Devoted to the Propagation and Defense of New Testament Christianity
January 2, 1958
NUMBER 34, PAGE 11,14b-15a

Reading The Bulletins

Charles A. Holt - P. O. Box 493 - Florence, Alabama

Who Is To Blame?

Recently I received a letter from a Methodist preacher informing us that one of the members of this congregation had "transferred her membership" to the Methodist church. The letter was addressed to the "Pastor of the Church of Christ Church." I had been expecting someone to refer to the Lord's Church as the "Church of Christ Church" for some time. In fact, some have just been asking for it. At first I was inclined to think the Methodist "Pastor" did not know any better. Then I decided maybe he did not want to compliment us by saying we are simply the church of Christ. But then, after thinking about it a while, I decided perhaps it is not his fault at all. Possibly some of us are actually to blame. Some brethren are constantly speaking of "Church of Christ preachers," "Church of Christ doctrine," "Church of Christ colleges," "Church of Christ orphan homes or homes for the aged," "Church of Christ youth camps," "Church of Christ young folks." a "Church of Christ funeral," "Church of Christ Student centers," "Church of Christ Bible Chairs." Sometime ago I read where a church in southern Kansas started a "Church of Christ ball club," but when the brethren objected to such, they conceded, and changed the name to the "Church of Christ Independents!"

Not long ago, in reading through some old copies of one of the "Church of Christ papers," I noticed an advertisement. On the same page with an article on "Sound Speech" was this "Announcement:" "We are pleased to announce to the brotherhood that we are now ready to release our first album of Church of Christ quartet records." This "Church of Christ quartet" was singing "On the Jericho Road" and "I'll be List'ning," along with other songs. The records were enclosed in a "beautiful album with a Church of Christ picture (whatever that is-CW) on it." Among the songs was also "I Could Hang My Head In Shame." And shouldn't we all, after reading an ad like that?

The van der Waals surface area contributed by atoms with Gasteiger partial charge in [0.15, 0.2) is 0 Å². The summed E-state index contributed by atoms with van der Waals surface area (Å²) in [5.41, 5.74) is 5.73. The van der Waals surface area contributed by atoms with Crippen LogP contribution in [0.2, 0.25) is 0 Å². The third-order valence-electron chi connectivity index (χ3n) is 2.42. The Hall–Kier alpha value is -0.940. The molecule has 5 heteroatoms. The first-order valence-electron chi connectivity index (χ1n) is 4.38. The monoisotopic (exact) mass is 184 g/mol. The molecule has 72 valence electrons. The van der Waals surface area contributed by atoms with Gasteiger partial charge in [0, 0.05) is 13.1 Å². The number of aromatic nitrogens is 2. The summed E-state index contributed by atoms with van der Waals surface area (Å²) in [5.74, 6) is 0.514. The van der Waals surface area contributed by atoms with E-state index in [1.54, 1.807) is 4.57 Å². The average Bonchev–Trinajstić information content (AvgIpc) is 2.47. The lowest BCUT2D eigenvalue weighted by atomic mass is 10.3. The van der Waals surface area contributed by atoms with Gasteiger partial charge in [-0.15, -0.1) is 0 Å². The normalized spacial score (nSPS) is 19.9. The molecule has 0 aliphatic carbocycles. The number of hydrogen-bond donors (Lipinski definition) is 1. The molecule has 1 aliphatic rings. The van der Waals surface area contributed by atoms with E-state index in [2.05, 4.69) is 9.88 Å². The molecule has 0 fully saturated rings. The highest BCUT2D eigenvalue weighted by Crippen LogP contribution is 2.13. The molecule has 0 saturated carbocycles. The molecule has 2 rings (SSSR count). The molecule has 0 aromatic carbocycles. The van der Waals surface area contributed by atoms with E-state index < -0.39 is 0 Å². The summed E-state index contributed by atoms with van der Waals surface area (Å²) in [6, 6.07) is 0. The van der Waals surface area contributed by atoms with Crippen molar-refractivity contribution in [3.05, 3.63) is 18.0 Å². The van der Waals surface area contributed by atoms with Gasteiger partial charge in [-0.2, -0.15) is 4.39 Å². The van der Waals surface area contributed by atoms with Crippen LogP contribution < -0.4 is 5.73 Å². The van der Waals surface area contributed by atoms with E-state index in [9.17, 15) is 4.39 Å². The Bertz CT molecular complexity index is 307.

Maybe the Methodist "pastor" was not wholly to blame after all. After some among us had described so many things by "Church of Christ this or that," perhaps he thought he had good reason to address his letter to the "Church of Christ Church."

— Cecil Willis, The Enlightner, Kansas City, Mo.

I'm A Little Bothered

That problems face the church is a fact too easily seen by all except the blind. Is that what bothers me? No, not so much as people's attitude — attitude toward the problems, and toward the Bible which is obviously the only cure for our problems. Corinth had as great problems as we have today, I think, but with the proper attitude toward God's word, many of them were resolved, according to Second Corinthians. Just notice the following illustrations.

I have always preached "hard" against worldliness, sin, and any thing that would keep Christians from doing their duty. When I began preaching, most everyone in the church encouraged me in such preaching. But today many Christians (?) think I am "old-fogey" when mixed-swimming, dancing, etc. are condemned. Gal. 5:19 condemns the above mentioned things now just like it did 15 years ago. But someone has changed his attitude — toward the Bible — for now they obviously don't believe it condemns worldliness of that sort. They are not willing to practice a "thus saith the Lord" and "do what the Bible says." More worldliness creeps into the church each year. Softening up!!

I have always preached the inspiration of the Bible, and people used to like it. But now, many people do not believe it is verbally inspired. Attitude toward the Bible is changing you see. Maybe it doesn't mean just that — could it mean this? — perhaps we might have been mistaken, maybe — possibly we were too strict, etc. are now heard.